Sharon Evans, formerly known as Sharon Kelly, also said she was shown a photo on a phone.

She added that Simmons told her it was Mr Russell and that they’d bashed him.

“But you didn’t recognise him?” Mr Barrett asked. “No,” she replied.

The final witness in yesterday’s line-up was Jacob John Peters, who said he only had a vague recollection of events around the time Mr Russell disappeared because Mr Peters was using drugs.

He admitted being at the house when the fight between Simmons and Mr Russell broke out.

However, he said he could only vaguely remember the incident and he could not 100 per cent remember being interviewed by police in 2012. 

The Supreme Court will sit in Bathurst for the final time today before the hearing resumes in Sydney tomorrow.

Bathurst police started investigating suspected murder victim Andrew Russell's disappearance three years after he went missing

By Chloe Hart

Posted 

Police in western New South Wales say for three years they had no indication murdered man Andrew Russell had met with foul play.

Detective Joel Faulkner has been investigating Mr Russell's disappearance from Bathurst in June 2009.

Yesterday he told a murder trial that police preparing a brief for the coroner in 2012 were only treating it as a missing persons.

He said police had no body and no suspects.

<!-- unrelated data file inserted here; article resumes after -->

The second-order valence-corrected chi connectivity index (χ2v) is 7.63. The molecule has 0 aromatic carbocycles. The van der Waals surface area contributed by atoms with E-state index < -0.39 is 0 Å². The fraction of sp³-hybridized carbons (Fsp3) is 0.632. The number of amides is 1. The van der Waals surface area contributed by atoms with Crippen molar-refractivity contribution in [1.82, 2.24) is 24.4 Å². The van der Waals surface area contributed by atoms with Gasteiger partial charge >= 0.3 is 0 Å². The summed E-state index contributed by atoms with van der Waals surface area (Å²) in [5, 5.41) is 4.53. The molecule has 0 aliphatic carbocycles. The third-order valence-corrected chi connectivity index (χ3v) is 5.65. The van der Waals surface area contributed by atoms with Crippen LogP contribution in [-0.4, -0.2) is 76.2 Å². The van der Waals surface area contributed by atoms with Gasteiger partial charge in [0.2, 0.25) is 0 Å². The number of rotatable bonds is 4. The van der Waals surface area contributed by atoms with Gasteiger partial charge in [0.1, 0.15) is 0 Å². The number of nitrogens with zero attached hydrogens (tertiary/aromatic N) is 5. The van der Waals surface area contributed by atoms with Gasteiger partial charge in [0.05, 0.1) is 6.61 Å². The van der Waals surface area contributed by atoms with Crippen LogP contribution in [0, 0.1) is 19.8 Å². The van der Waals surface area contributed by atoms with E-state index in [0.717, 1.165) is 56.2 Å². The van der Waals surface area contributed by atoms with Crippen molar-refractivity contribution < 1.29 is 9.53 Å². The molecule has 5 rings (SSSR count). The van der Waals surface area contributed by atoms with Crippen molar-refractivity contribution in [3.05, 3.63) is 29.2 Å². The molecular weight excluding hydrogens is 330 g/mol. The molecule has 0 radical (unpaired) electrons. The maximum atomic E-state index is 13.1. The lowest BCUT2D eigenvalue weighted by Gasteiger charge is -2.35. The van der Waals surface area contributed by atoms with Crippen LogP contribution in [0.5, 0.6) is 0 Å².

The court heard the 23-year-old Indigenous man had chronic liver disease and required a transplant.

Detective Fawkner said suspicions of foul play arose because there were no records of Mr Russell attending hospital or a doctor for six months.

He said before the disappearance Mr Russell routinely withdrew all of his disability pension.

But the detective told the court the pension hadn't been accessed for months.

Before Mr Russell went missing he was admitted to hospital with severe head injuries after he was allegedly assaulted by the man charged with his murder, Tony Simmons.

Justice Peter Hamill was also told about the missing man's transient lifestyle.

He moved between a small group of friends and family.

His unstable upbringing meant he spent most of the time roaming the streets of Narrabri, Bathurst, Toowoomba and Brisbane.

Detective Fawkner also said he was often in trouble with the law and estranged from his brother after a fight.

The sting, the story in the Andrew Russell murder case


AFTER a judge-alone trial spanning 14 weeks and evidence from 53 witnesses, the Supreme Court of NSW last month found Tony Simmons not guilty of the murder of his one-time friend, Andrew Russell.

In handing down his verdict on May 20, Justice Peter Hamill said the evidence he heard during the trial caused him to have grave suspicions that Simmons killed Mr Russell. Justice Hamill’s published findings also revealed details of an elaborate police sting that led to Simmons’ arrest in the first place.

However, the timing of the events and the possibility Simmons was big-noting himself to undercover police officers caused Justice Hamill to have both substantial and reasonable doubt, and for these reasons he found Simmons not guilty of Mr Russell’s murder.